The Cannes Film festival award winner OF GODS AND MEN has just been released on DVD. In a time when the multiplexes and pay for view channels are flooded with alien invasions, super heroes, and raunchy buddy comedies, this French drama, based closely on historical fact, is a poignant reminder that there are always serious topics that can be dramatized and be entertaining and thought-provoking. Directed and co-written by Xavier Beauvois, the film chronicles the excruciating decisions made by French Catholic priests during a time of political upheaval and terrorism in Algeria. Nine Trappist monks who have lived in harmony with the poor and sick Muslims near their monastery are quickly pulled into the political conflict between the Algerian government and a radical Islamist terrorist group. As the violence around them escalates, they must decide whether to leave for France or stay and face possible death.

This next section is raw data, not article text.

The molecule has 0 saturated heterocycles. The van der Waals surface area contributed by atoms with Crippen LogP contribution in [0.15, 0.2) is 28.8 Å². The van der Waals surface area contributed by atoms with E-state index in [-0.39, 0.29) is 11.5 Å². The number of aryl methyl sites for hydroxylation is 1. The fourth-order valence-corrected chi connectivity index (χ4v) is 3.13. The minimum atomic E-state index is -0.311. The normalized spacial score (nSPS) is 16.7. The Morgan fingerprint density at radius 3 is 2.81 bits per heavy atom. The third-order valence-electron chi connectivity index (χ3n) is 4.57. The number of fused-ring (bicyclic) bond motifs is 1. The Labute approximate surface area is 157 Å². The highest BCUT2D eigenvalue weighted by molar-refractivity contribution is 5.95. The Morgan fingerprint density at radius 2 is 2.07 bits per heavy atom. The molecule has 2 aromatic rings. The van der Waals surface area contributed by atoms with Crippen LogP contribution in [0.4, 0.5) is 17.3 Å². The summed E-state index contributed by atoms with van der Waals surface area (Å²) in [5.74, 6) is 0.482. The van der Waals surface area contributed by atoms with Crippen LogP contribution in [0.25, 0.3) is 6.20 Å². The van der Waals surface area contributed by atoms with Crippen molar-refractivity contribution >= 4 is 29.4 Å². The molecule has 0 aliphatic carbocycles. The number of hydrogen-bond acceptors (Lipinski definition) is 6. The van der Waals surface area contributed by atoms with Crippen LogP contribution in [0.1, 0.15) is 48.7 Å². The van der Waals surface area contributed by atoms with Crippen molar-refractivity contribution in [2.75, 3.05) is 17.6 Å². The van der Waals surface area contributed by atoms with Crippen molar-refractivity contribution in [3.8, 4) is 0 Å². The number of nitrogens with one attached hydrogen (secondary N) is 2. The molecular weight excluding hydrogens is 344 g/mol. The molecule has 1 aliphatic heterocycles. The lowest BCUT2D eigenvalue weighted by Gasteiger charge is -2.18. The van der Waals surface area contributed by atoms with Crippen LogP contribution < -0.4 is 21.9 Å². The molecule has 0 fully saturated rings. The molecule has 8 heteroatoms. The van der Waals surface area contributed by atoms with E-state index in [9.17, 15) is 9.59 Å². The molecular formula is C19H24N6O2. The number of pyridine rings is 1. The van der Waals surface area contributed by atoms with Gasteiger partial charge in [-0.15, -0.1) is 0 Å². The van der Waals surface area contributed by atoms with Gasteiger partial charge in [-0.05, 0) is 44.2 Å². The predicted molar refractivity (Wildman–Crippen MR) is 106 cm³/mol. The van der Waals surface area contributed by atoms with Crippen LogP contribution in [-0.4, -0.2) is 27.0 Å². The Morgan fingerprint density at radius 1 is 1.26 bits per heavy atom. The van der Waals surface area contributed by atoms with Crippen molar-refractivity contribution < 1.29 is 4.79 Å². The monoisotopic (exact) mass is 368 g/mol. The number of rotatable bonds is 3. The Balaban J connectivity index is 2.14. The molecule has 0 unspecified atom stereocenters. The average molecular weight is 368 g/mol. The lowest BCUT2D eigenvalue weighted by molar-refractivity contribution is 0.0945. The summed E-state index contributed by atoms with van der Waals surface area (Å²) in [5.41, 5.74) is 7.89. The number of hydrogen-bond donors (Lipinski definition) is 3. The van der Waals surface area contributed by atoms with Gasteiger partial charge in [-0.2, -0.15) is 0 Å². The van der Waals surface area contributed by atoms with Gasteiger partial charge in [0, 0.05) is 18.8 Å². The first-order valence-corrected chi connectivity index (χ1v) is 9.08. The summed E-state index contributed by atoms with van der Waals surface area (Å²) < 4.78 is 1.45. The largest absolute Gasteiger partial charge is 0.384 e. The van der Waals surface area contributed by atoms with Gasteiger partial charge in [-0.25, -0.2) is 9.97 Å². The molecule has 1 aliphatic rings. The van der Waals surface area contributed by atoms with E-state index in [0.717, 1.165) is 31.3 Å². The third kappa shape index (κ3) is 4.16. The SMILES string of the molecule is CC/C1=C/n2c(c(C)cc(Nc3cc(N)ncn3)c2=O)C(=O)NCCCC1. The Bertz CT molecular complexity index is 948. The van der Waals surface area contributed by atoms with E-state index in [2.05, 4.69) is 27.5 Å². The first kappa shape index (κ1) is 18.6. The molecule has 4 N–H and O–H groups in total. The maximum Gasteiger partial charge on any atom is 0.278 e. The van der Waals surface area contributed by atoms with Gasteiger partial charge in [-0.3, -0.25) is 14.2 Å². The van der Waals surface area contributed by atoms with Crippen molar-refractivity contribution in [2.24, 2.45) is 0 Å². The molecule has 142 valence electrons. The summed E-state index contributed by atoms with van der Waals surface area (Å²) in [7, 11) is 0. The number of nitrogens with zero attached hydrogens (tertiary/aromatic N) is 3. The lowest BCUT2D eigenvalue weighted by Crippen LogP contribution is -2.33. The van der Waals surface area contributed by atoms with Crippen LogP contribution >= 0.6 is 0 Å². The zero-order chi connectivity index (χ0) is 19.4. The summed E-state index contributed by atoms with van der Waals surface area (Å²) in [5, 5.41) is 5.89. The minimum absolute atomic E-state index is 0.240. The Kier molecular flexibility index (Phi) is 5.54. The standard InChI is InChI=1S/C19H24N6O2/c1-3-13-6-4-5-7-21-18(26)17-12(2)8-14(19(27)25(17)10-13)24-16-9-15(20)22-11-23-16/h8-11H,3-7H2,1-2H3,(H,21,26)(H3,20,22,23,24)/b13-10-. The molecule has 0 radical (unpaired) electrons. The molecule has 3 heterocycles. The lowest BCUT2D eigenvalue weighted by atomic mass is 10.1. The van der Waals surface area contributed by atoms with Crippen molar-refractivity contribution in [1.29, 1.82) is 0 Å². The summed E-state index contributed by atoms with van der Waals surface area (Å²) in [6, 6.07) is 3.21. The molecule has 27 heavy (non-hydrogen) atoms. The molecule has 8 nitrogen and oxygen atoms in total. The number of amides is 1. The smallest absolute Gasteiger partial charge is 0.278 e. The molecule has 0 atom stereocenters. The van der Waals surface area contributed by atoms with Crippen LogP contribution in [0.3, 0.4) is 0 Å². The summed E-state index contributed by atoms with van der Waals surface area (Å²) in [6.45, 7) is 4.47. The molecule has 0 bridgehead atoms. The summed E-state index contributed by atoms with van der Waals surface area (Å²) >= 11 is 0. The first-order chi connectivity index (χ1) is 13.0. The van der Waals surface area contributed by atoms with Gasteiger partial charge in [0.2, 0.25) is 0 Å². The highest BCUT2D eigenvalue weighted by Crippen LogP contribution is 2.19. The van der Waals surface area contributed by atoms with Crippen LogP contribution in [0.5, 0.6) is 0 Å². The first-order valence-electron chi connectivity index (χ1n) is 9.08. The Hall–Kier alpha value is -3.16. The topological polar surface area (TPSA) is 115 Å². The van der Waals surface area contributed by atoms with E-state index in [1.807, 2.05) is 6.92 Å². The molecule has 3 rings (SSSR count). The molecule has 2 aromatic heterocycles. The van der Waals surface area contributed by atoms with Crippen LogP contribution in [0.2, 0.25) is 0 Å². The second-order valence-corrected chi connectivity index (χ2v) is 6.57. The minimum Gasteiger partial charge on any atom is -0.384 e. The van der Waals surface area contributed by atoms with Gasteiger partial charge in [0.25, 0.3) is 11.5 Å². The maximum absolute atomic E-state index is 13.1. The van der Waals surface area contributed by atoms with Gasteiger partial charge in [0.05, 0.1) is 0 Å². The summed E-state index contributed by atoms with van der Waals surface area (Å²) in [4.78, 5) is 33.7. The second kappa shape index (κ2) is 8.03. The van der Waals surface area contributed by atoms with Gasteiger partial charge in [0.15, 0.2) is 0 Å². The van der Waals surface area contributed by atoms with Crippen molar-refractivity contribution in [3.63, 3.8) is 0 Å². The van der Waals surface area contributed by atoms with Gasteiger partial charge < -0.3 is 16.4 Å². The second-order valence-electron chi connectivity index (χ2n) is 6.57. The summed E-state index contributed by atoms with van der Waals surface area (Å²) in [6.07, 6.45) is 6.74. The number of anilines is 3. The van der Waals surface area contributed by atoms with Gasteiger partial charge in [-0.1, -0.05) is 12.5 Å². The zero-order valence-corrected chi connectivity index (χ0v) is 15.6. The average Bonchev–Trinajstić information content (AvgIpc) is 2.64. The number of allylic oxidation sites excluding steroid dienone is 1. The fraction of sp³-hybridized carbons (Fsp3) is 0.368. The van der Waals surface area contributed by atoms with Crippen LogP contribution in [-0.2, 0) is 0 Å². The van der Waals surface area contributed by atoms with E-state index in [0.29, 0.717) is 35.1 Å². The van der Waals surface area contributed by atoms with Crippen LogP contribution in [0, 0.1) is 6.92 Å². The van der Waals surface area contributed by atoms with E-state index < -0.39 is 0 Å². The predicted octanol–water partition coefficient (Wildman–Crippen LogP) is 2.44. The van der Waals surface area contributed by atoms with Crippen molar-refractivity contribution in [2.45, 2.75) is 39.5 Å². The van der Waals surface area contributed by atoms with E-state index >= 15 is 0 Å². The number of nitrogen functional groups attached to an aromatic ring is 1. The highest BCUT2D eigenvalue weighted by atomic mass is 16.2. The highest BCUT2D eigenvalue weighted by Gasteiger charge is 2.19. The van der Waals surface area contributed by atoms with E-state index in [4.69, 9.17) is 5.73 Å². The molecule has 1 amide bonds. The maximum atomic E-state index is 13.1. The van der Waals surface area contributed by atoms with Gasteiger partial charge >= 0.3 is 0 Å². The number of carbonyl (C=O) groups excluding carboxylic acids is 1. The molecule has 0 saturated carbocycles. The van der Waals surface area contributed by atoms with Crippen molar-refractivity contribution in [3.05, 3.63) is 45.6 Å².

The outcome is no surprise. What is surprising and enriching is the depiction of the monks' devotion to rituals, the local populace, and to each other. Photographed with almost religious artistry, OF GODS AND MEN shows the daily life of the monastery, especially the monks' beautiful chants during services. When it becomes apparent that their lives are endangered by both the terrorists and the fanatical army leaders, they must decide whether to leave or to stay and support the villagers. Eventually seven of them are kidnapped and martyred.